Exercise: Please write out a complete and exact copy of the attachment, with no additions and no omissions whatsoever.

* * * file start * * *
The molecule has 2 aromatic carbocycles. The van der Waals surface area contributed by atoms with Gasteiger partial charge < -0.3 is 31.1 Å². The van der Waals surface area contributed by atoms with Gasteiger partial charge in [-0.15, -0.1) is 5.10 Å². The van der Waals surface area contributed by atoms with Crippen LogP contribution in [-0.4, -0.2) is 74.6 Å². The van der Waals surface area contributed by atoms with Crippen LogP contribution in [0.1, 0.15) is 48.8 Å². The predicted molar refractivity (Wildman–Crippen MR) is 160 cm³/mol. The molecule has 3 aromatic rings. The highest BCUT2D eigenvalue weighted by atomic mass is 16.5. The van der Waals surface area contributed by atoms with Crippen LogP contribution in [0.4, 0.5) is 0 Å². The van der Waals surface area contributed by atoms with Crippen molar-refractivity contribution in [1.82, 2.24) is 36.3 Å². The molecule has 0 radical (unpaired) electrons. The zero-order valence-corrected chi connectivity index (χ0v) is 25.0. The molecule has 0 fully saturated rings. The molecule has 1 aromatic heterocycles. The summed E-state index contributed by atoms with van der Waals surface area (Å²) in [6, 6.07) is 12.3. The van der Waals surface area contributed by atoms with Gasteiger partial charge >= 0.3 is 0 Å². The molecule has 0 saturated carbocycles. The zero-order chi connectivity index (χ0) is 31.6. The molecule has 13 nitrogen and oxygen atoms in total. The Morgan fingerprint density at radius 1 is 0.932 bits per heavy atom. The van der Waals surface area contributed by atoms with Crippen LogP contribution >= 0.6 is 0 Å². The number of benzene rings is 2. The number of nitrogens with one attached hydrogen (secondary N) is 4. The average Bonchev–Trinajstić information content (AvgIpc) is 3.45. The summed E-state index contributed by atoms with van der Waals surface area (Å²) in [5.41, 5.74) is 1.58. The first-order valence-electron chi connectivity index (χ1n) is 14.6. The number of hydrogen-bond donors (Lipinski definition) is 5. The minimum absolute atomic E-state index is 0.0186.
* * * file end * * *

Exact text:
The molecule has 2 aromatic carbocycles. The van der Waals surface area contributed by atoms with Gasteiger partial charge < -0.3 is 31.1 Å². The van der Waals surface area contributed by atoms with Gasteiger partial charge in [-0.15, -0.1) is 5.10 Å². The van der Waals surface area contributed by atoms with Crippen LogP contribution in [-0.4, -0.2) is 74.6 Å². The van der Waals surface area contributed by atoms with Crippen LogP contribution in [0.1, 0.15) is 48.8 Å². The predicted molar refractivity (Wildman–Crippen MR) is 160 cm³/mol. The molecule has 3 aromatic rings. The highest BCUT2D eigenvalue weighted by atomic mass is 16.5. The van der Waals surface area contributed by atoms with Crippen LogP contribution in [0.4, 0.5) is 0 Å². The van der Waals surface area contributed by atoms with Crippen molar-refractivity contribution in [1.82, 2.24) is 36.3 Å². The molecule has 0 radical (unpaired) electrons. The zero-order valence-corrected chi connectivity index (χ0v) is 25.0. The molecule has 0 fully saturated rings. The molecule has 1 aromatic heterocycles. The summed E-state index contributed by atoms with van der Waals surface area (Å²) in [6, 6.07) is 12.3. The van der Waals surface area contributed by atoms with Gasteiger partial charge >= 0.3 is 0 Å². The molecule has 0 saturated carbocycles. The zero-order chi connectivity index (χ0) is 31.6. The molecule has 13 nitrogen and oxygen atoms in total. The Morgan fingerprint density at radius 1 is 0.932 bits per heavy atom. The van der Waals surface area contributed by atoms with Crippen LogP contribution >= 0.6 is 0 Å². The number of benzene rings is 2. The number of nitrogens with one attached hydrogen (secondary N) is 4. The average Bonchev–Trinajstić information content (AvgIpc) is 3.45. The summed E-state index contributed by atoms with van der Waals surface area (Å²) in [5.41, 5.74) is 1.58. The first-order valence-electron chi connectivity index (χ1n) is 14.6. The number of hydrogen-bond donors (Lipinski definition) is 5. The minimum absolute atomic E-state index is 0.0186.